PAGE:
Editorial: Threatens to journalists

Editorial: Threatens to journalists

Editor's note: Editorials are articles that present the opinion of the editorial team of Svidomi. 

Occupation authority in Crimea wants to accuse Iryna Danylovych of "treason". Iryna Danylovych is a medic from the temporarily occupied Crimea who wrote on social networks about problems in health care. On April 29, 2022, the Federal Security Service (FSB) conducted an illegal search and arrested the woman. She did not get in touch for twelve days; during the court session, Danylovych highlighted that the FSB threatened her with death. It is one of the thousands of stories that happen to media workers in the temporarily occupied territories of Russia.

It has never been easy for journalists in Ukraine. Until 2014, when the Russian-Ukrainian war began, human rights defenders recorded obstruction of their activities at the very least. Only those who agreed with the government could work freely, which means "does not publish anything bad against it." Others were threatened and terrorised; some were killed. Since 2014, the situation has not improved, and a new condition has been added — to counter Russian narratives with information. Yet, the independent press continued to be destroyed in Ukraine.

In 2014, most of our team studied in high school. Many of us remember the Revolution of Dignity and the start of the war only from the news. Today, in our 20s, we know firsthand what war and journalistic work during the war are like.

Svidomi CEO and founder Anastasiia Bakulina created this media four years ago. The reason is that young people in Ukraine have stopped reading the news due to fatigue and exhaustion from the war news. So she launched an Instagram page, which young people use the most. As a result, Svidomi has grown to 165,000 subscribers in four years, at most 30 years old. They all need us; they need information and explanations.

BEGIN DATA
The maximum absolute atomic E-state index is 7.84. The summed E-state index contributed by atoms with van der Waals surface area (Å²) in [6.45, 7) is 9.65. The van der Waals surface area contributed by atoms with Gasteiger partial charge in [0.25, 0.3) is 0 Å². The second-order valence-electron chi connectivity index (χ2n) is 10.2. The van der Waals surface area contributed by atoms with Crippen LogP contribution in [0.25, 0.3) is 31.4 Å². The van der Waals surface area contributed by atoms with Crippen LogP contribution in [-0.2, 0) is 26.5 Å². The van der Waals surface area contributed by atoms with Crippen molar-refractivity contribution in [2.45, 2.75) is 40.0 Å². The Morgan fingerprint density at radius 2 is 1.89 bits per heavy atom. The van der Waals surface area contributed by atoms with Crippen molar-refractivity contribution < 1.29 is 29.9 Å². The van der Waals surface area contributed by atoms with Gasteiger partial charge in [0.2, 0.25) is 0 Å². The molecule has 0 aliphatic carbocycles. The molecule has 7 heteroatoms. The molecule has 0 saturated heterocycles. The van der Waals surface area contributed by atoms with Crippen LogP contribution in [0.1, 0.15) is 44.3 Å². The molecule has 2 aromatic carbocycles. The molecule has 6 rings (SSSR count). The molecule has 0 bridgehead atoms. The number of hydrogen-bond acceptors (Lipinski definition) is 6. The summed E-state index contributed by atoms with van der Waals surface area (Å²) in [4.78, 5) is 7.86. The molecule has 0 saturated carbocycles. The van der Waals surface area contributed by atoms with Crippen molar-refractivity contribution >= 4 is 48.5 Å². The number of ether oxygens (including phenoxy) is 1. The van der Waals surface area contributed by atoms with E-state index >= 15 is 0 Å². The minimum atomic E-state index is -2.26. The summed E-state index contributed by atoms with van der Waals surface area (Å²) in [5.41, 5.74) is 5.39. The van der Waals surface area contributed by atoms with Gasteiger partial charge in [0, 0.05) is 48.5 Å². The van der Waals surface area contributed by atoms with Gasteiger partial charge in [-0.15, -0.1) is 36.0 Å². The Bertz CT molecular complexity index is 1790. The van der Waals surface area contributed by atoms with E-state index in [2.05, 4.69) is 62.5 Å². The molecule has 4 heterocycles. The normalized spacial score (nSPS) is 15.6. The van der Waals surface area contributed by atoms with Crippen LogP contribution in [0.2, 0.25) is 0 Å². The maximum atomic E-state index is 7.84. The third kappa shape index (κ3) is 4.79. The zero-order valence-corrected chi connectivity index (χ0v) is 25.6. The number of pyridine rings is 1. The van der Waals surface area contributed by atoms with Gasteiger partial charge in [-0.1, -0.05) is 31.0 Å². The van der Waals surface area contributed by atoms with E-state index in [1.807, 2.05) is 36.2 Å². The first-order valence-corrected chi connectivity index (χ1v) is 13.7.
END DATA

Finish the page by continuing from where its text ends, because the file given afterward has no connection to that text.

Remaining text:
On February 24, 2022, the need for news increased by 100%. From 50 thousand subscribers, we grew to 100 in a few days, which confirms the hypothesis. The same thing happened to foreigners interested in what kind of war was going on in the country a few hours away by plane. Genocide is taking place in Ukraine. While people are tired of reading about Ukraine, and others complain that there is less talk about Afghanistan or Palestine, Russia is still killing us. 

The independent press is being destroyed again but on a larger scale. Since February 24, 43 media workers have died due to Russia's military aggression. Two are missing, and an unknown number of journalists are in Russian imprisonment. What is happening in the temporarily occupied territories is hidden; we can find out only after de-occupation.

At school, being a journalist seems like a romantic profession: you communicate with people, go on trips, and work at the office. In practice:

  • You communicate with police officers who exhume the bodies of the dead.
  • You go on a trip to newly de-occupied territories to record the stories of people who survived.
  • You work at the office before a missile destroys it.

You can get tired of it, it's true. However, it is much faster to do it when this tiredness does not harm: being tired of the war in Ukraine does not mean forgetting about it and moving on; to be weary of the war abroad means to continue living as before. It is a matter of security.

But every war-weary person abroad means minus support for Ukrainians, minus help, and minus one more soldier in the back. But we still need your help.

And not only material. Why does Russia continue to commit crimes? Because it feels unplundered. Every war-weary person allows Russia to continue killing. Then, closing our eyes, we untie the hands of the Russians.

British reporter David Patrikarakos in his book "The War in 140 Characters", calls the war of narratives more critical than the military fight. Losing means giving the enemy a chance to spread information.